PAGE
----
Friday, February 26, 2010

Them's good comics

A great Inhumans review, if you're spoiler proof.

BTW - anybody got any questions/comments left over from the writings tips thing? Any areas you think I didn't cover?

Wednesday, February 24, 2010

He's big, he's blue, he's bad and he's back!

Secrets are hell to keep. With great relief, I invite you to click here to read the first teases of the next Marvel Cosmic epic.

Tuesday, February 23, 2010

Past, Present, Future

No idea who I should credit this piece of art to, but it's great: Eisenhorn and his merry band, past and present. Aaron D-B found it for me, so a big round of applause for him.

Speaking of AD-B, if you're done with this view of past and present, and you're interested in finding out how the future is shaping up, you may want to zip over to his blog and check out his horoscopes.

Sunday, February 21, 2010

Dear Ryan (part three)

Dear Ryan

I know this letter is a little overdue - my apologies.

We were talking about writing. One thing I’ve found gets recommended an awful lot by professional writerly types is the process of setting your completed work aside and then coming back to it after an interval, so you can examine it with fresh eyes. This sounds like a damn fine idea to me, but I seldom get to practise it because deadlines are so tight. I don’t finish a manuscript and then put it in a drawer for six months to mature. Oh, the luxury!

If you’re not riding the runaway express down Deadline Canyon, then this process is probably something you should take the opportunity of benefitting from. Put stuff to one side, and go and do something else for a while (another piece of writing). Then come back and see how well you like the original piece. Re-familiarise yourself with it. One thing's for sure, things won’t seem too precious to change anymore. You’ll be right in there with the red pen or the delete key.

The rules of writing are actually very simple. The first rule of writing is, you write your own rules. It doesn’t work the same way for any two people, no matter how many points of commonality you can find between them, but in terms of general guidance for someone just starting out, I think these tips are suitable and adjustable enough:

1. Write when it suits you. You might be a morning person, you might be a middle of the night person, you might have a day job and HAVE to work in the evenings. Do it to suit you while you’re getting to know it. When you’re married to it, then it can run your life.

2. Write as much as you like. Do not sit down to write and order yourself to write five hundred words (or whatever). You’ll quickly discover how much you can manage in a sitting. It might be a few hundred words, or ten thousand. If it’s ten thousand, you’re a freak, but we’ll move past that. Just make sure you write regularly. That’s more important than a high per-session word count. It’s not like mileage.

3. Write about what you like. Ah, now we enter the realms of the truly fuzzy, but stay with me. Some people recommend you run with your imagination and see where it takes you. Others say the best writers write about what they know. Both are valid philosophies. I reckon... well, I reckon that (unless you’re a very hard-nosed, commercially-minded sonuvagun, in which case these modest proposals are probably of little use to you) you should try to write the stories that would entertain you, the stories you would want to read. That might take you into your imagination, or it might take you to the things you know. Crikey, it might take you to both. My own basic yardstick is: if I don’t want to read it, who the hell else is going to? And how can you inject really stirring excitement into something that’s leaving you cold?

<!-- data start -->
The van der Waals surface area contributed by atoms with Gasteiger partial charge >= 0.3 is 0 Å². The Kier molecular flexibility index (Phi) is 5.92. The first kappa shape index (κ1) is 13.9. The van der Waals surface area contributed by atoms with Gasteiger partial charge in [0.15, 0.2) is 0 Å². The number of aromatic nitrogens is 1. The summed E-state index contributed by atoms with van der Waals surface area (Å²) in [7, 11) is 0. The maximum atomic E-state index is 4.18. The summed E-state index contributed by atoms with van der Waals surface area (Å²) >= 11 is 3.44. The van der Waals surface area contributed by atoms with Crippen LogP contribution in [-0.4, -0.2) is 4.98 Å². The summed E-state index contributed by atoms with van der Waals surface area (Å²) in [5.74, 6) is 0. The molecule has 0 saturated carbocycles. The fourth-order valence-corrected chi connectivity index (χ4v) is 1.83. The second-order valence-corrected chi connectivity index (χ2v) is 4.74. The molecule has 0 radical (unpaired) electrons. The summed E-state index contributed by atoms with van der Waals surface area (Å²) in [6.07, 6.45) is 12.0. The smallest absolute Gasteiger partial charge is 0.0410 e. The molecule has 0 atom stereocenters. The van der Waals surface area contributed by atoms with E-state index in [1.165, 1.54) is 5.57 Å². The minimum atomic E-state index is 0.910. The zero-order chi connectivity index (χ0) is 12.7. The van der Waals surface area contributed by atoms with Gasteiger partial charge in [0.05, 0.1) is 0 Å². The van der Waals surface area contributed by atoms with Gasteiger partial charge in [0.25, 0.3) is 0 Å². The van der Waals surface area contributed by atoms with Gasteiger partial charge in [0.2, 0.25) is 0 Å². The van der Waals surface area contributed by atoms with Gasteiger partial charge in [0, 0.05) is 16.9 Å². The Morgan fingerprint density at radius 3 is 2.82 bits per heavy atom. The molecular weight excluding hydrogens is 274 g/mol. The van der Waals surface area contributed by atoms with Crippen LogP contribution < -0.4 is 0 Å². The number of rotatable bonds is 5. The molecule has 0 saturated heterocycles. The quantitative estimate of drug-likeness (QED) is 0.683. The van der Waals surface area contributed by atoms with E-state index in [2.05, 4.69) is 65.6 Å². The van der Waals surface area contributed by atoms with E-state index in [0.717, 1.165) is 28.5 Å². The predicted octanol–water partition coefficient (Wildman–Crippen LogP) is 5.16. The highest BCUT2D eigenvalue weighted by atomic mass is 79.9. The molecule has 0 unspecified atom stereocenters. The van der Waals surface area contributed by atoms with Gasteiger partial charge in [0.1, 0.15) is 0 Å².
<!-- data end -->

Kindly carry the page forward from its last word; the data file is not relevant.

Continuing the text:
4. Write how you like. More fuzziness, but this is something worth considering. A lot of authors suggest that you keep writing, that every day when you come back to your work you just sit down and plough back in, without going back and reading over. The idea is that you keep plugging away until you’ve got a rough-cut manuscript, and THEN you start the process of reading back and revising. This is a very good idea, and you should do it if you can. I can’t. I’m a bugger for reading back on a regular basis (probably because I know my end reading time is often limited). I think there’s a strong case to be made for a writer finding nourishment and inspiration in his ongoing work that will allow him to advance it. These are simply two schools of thought. Try both and see which suits you.

When you’ve got something halfway done, a big chunk of something, or a first draft, the fun begins. You’ve got to read it yourself, re-read it, ACTUALLY read it rather than looking over it and imagining you see what you think you put there. Read it out loud if it helps, to find out if it’s got a dramatic rhythm and flow. Work back into it and add the things you feel you’ve missed, the connective tissue. Take out the stuff that’s extraneous. Be ruthless about this. Things will seem precious to you, especially if they’re still fresh. Do not be weak. As a rule of thumb, if you’re not sure whether or not a word should be cut, cut it.

(By the way, I’m assuming that, by this stage, you’ve committed your work to keyboard, even if you wrote your first draft or draft-notes in longhand. The editing process is a great deal less long-winded if you can make several (if necessary) copies of a MS file to try out edits and cuts. Always keep a file copy of your original draft so you can go back to it as a last resort if there’s some kind of editing disaster, and always keep a copy of your current or finished draft (I label mine ‘master’ with the date). In other words, keep a sample of the original ore, and a sample of the refined product. If you want to keep interesting variations produced along the way during the refining process, fine, but make sure you date-label them clearly or you’ll get very confused. This paragraph is the most confusing one in this letter - the only one you’ll have to read twice - so if a discussion of multiple drafts is confusing, imagine what managing them is going to be like.)